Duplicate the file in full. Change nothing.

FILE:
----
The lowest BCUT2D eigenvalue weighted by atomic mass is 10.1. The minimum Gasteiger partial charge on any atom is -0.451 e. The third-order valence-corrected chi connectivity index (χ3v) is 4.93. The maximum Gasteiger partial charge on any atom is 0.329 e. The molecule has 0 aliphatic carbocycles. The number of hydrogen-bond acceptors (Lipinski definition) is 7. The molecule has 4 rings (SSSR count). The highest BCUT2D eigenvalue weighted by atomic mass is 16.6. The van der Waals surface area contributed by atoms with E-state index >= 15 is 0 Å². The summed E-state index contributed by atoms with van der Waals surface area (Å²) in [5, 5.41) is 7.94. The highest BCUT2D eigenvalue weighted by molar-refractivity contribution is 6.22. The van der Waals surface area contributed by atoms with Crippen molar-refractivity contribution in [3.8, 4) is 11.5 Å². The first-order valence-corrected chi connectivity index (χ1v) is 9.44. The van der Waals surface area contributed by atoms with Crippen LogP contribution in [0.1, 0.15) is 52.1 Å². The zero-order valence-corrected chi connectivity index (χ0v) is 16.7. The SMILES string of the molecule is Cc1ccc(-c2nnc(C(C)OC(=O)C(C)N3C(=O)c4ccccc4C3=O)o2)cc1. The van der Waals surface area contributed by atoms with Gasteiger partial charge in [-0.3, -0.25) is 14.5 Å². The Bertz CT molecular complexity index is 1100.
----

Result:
The lowest BCUT2D eigenvalue weighted by atomic mass is 10.1. The minimum Gasteiger partial charge on any atom is -0.451 e. The third-order valence-corrected chi connectivity index (χ3v) is 4.93. The maximum Gasteiger partial charge on any atom is 0.329 e. The molecule has 0 aliphatic carbocycles. The number of hydrogen-bond acceptors (Lipinski definition) is 7. The molecule has 4 rings (SSSR count). The highest BCUT2D eigenvalue weighted by atomic mass is 16.6. The van der Waals surface area contributed by atoms with E-state index >= 15 is 0 Å². The summed E-state index contributed by atoms with van der Waals surface area (Å²) in [5, 5.41) is 7.94. The highest BCUT2D eigenvalue weighted by molar-refractivity contribution is 6.22. The van der Waals surface area contributed by atoms with Crippen molar-refractivity contribution in [3.8, 4) is 11.5 Å². The first-order valence-corrected chi connectivity index (χ1v) is 9.44. The van der Waals surface area contributed by atoms with Crippen LogP contribution in [0.1, 0.15) is 52.1 Å². The zero-order valence-corrected chi connectivity index (χ0v) is 16.7. The SMILES string of the molecule is Cc1ccc(-c2nnc(C(C)OC(=O)C(C)N3C(=O)c4ccccc4C3=O)o2)cc1. The van der Waals surface area contributed by atoms with Gasteiger partial charge in [-0.3, -0.25) is 14.5 Å². The Bertz CT molecular complexity index is 1100.